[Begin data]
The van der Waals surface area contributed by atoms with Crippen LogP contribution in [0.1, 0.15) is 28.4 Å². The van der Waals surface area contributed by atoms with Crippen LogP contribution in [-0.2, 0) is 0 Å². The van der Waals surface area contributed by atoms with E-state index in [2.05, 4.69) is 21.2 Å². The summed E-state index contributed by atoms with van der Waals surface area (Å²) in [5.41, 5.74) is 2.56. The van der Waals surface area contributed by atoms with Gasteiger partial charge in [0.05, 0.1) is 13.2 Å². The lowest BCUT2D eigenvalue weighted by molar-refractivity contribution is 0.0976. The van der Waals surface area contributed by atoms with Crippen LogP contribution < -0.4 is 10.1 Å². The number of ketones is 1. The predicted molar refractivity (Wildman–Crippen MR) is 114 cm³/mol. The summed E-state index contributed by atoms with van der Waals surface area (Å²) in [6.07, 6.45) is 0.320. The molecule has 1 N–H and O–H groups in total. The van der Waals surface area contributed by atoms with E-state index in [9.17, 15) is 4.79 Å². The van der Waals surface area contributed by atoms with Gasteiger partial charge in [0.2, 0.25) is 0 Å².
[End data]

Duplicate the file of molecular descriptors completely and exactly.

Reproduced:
The van der Waals surface area contributed by atoms with Crippen LogP contribution in [0.1, 0.15) is 28.4 Å². The van der Waals surface area contributed by atoms with Crippen LogP contribution in [-0.2, 0) is 0 Å². The van der Waals surface area contributed by atoms with E-state index in [2.05, 4.69) is 21.2 Å². The summed E-state index contributed by atoms with van der Waals surface area (Å²) in [5.41, 5.74) is 2.56. The van der Waals surface area contributed by atoms with Gasteiger partial charge in [0.05, 0.1) is 13.2 Å². The lowest BCUT2D eigenvalue weighted by molar-refractivity contribution is 0.0976. The van der Waals surface area contributed by atoms with Crippen LogP contribution < -0.4 is 10.1 Å². The number of ketones is 1. The predicted molar refractivity (Wildman–Crippen MR) is 114 cm³/mol. The summed E-state index contributed by atoms with van der Waals surface area (Å²) in [6.07, 6.45) is 0.320. The molecule has 1 N–H and O–H groups in total. The van der Waals surface area contributed by atoms with E-state index in [9.17, 15) is 4.79 Å². The van der Waals surface area contributed by atoms with Gasteiger partial charge in [0.2, 0.25) is 0 Å².